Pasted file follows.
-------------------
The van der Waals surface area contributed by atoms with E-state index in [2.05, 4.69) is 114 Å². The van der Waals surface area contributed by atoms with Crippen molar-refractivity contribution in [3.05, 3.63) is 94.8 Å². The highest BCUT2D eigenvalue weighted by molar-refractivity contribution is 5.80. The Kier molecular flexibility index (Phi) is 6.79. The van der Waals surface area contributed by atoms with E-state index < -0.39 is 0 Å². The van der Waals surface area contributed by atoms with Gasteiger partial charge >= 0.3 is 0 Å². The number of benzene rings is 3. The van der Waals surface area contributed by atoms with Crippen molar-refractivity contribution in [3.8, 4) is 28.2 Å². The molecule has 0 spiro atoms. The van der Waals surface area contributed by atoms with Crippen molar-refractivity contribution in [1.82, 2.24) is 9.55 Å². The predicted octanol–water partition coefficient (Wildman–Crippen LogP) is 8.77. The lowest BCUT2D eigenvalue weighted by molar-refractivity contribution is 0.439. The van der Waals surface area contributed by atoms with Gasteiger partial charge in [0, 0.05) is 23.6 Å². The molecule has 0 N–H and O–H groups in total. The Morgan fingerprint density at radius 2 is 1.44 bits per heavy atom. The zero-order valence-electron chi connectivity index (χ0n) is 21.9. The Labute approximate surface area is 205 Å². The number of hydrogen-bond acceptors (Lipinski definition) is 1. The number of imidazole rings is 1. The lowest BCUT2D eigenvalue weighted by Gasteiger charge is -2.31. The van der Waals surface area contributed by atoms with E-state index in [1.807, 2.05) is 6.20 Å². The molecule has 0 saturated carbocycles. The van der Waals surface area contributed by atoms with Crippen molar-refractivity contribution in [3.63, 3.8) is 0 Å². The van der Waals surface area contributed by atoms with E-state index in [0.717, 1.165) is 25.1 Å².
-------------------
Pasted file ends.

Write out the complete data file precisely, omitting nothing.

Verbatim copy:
The van der Waals surface area contributed by atoms with E-state index in [2.05, 4.69) is 114 Å². The van der Waals surface area contributed by atoms with Crippen molar-refractivity contribution in [3.05, 3.63) is 94.8 Å². The highest BCUT2D eigenvalue weighted by molar-refractivity contribution is 5.80. The Kier molecular flexibility index (Phi) is 6.79. The van der Waals surface area contributed by atoms with E-state index < -0.39 is 0 Å². The van der Waals surface area contributed by atoms with Gasteiger partial charge >= 0.3 is 0 Å². The number of benzene rings is 3. The van der Waals surface area contributed by atoms with Crippen molar-refractivity contribution in [3.8, 4) is 28.2 Å². The molecule has 0 spiro atoms. The van der Waals surface area contributed by atoms with Crippen molar-refractivity contribution in [1.82, 2.24) is 9.55 Å². The predicted octanol–water partition coefficient (Wildman–Crippen LogP) is 8.77. The lowest BCUT2D eigenvalue weighted by molar-refractivity contribution is 0.439. The van der Waals surface area contributed by atoms with Gasteiger partial charge in [0, 0.05) is 23.6 Å². The molecule has 0 N–H and O–H groups in total. The Morgan fingerprint density at radius 2 is 1.44 bits per heavy atom. The zero-order valence-electron chi connectivity index (χ0n) is 21.9. The Labute approximate surface area is 205 Å². The number of hydrogen-bond acceptors (Lipinski definition) is 1. The number of imidazole rings is 1. The lowest BCUT2D eigenvalue weighted by Gasteiger charge is -2.31. The van der Waals surface area contributed by atoms with E-state index in [1.807, 2.05) is 6.20 Å². The molecule has 0 saturated carbocycles. The van der Waals surface area contributed by atoms with Crippen molar-refractivity contribution in [3.63, 3.8) is 0 Å². The van der Waals surface area contributed by atoms with E-state index in [0.717, 1.165) is 25.1 Å².